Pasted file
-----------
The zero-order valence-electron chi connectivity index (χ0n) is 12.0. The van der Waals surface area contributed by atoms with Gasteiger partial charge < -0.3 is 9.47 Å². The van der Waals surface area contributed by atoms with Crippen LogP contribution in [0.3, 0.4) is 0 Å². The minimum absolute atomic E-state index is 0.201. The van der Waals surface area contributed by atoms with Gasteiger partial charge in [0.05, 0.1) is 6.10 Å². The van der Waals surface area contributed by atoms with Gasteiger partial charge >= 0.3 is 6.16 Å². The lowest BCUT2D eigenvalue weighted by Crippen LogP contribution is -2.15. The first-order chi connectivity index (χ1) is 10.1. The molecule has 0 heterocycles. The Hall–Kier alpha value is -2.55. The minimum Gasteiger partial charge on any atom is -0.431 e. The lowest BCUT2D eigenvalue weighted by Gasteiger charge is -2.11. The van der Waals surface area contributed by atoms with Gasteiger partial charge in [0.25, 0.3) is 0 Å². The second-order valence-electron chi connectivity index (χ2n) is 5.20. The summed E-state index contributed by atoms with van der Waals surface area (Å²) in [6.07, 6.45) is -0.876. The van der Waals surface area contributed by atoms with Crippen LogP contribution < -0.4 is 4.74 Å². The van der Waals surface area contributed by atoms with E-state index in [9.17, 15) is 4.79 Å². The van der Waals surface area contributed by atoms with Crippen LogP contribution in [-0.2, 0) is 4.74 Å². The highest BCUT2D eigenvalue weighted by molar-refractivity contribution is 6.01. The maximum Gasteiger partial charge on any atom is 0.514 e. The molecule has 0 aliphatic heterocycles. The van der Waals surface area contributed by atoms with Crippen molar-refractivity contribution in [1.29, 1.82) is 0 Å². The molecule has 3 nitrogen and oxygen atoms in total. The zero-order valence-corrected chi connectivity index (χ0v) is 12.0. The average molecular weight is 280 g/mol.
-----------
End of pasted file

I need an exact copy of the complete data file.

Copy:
The zero-order valence-electron chi connectivity index (χ0n) is 12.0. The van der Waals surface area contributed by atoms with Gasteiger partial charge < -0.3 is 9.47 Å². The van der Waals surface area contributed by atoms with Crippen LogP contribution in [0.3, 0.4) is 0 Å². The minimum absolute atomic E-state index is 0.201. The van der Waals surface area contributed by atoms with Gasteiger partial charge in [0.05, 0.1) is 6.10 Å². The van der Waals surface area contributed by atoms with Gasteiger partial charge >= 0.3 is 6.16 Å². The lowest BCUT2D eigenvalue weighted by Crippen LogP contribution is -2.15. The first-order chi connectivity index (χ1) is 10.1. The molecule has 0 heterocycles. The Hall–Kier alpha value is -2.55. The minimum Gasteiger partial charge on any atom is -0.431 e. The lowest BCUT2D eigenvalue weighted by Gasteiger charge is -2.11. The van der Waals surface area contributed by atoms with Gasteiger partial charge in [0.25, 0.3) is 0 Å². The second-order valence-electron chi connectivity index (χ2n) is 5.20. The summed E-state index contributed by atoms with van der Waals surface area (Å²) in [6.07, 6.45) is -0.876. The van der Waals surface area contributed by atoms with Crippen LogP contribution < -0.4 is 4.74 Å². The van der Waals surface area contributed by atoms with E-state index in [9.17, 15) is 4.79 Å². The van der Waals surface area contributed by atoms with Crippen LogP contribution in [-0.2, 0) is 4.74 Å². The highest BCUT2D eigenvalue weighted by molar-refractivity contribution is 6.01. The maximum Gasteiger partial charge on any atom is 0.514 e. The molecule has 0 aliphatic heterocycles. The van der Waals surface area contributed by atoms with Crippen molar-refractivity contribution in [1.29, 1.82) is 0 Å². The molecule has 3 nitrogen and oxygen atoms in total. The zero-order valence-corrected chi connectivity index (χ0v) is 12.0. The average molecular weight is 280 g/mol.